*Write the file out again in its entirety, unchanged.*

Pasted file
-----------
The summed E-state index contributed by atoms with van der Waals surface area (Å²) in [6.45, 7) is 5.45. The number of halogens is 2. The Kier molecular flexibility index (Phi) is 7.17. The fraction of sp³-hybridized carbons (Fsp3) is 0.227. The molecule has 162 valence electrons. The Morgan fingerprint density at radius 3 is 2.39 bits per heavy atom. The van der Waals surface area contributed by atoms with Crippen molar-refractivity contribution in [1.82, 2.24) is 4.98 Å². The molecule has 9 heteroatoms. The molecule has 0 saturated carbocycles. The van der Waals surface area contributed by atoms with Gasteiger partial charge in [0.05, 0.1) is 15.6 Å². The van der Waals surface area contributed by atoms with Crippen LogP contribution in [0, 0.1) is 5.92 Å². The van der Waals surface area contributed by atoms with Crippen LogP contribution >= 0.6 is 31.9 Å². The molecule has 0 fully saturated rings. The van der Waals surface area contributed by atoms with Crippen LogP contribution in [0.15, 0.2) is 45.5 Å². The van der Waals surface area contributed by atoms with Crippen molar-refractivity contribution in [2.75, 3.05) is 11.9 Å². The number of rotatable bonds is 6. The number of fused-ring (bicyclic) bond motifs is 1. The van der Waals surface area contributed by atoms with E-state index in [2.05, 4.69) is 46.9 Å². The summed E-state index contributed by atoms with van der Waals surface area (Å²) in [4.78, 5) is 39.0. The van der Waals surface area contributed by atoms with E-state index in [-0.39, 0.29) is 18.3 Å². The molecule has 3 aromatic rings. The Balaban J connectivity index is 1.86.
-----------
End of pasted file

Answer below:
The summed E-state index contributed by atoms with van der Waals surface area (Å²) in [6.45, 7) is 5.45. The number of halogens is 2. The Kier molecular flexibility index (Phi) is 7.17. The fraction of sp³-hybridized carbons (Fsp3) is 0.227. The molecule has 162 valence electrons. The Morgan fingerprint density at radius 3 is 2.39 bits per heavy atom. The van der Waals surface area contributed by atoms with Crippen molar-refractivity contribution in [1.82, 2.24) is 4.98 Å². The molecule has 9 heteroatoms. The molecule has 0 saturated carbocycles. The van der Waals surface area contributed by atoms with Gasteiger partial charge in [0.05, 0.1) is 15.6 Å². The van der Waals surface area contributed by atoms with Crippen LogP contribution in [0, 0.1) is 5.92 Å². The van der Waals surface area contributed by atoms with Crippen LogP contribution >= 0.6 is 31.9 Å². The molecule has 0 fully saturated rings. The van der Waals surface area contributed by atoms with Crippen LogP contribution in [0.15, 0.2) is 45.5 Å². The van der Waals surface area contributed by atoms with Crippen molar-refractivity contribution in [2.75, 3.05) is 11.9 Å². The number of rotatable bonds is 6. The number of fused-ring (bicyclic) bond motifs is 1. The van der Waals surface area contributed by atoms with E-state index in [2.05, 4.69) is 46.9 Å². The summed E-state index contributed by atoms with van der Waals surface area (Å²) in [4.78, 5) is 39.0. The van der Waals surface area contributed by atoms with E-state index in [-0.39, 0.29) is 18.3 Å². The molecule has 3 aromatic rings. The Balaban J connectivity index is 1.86.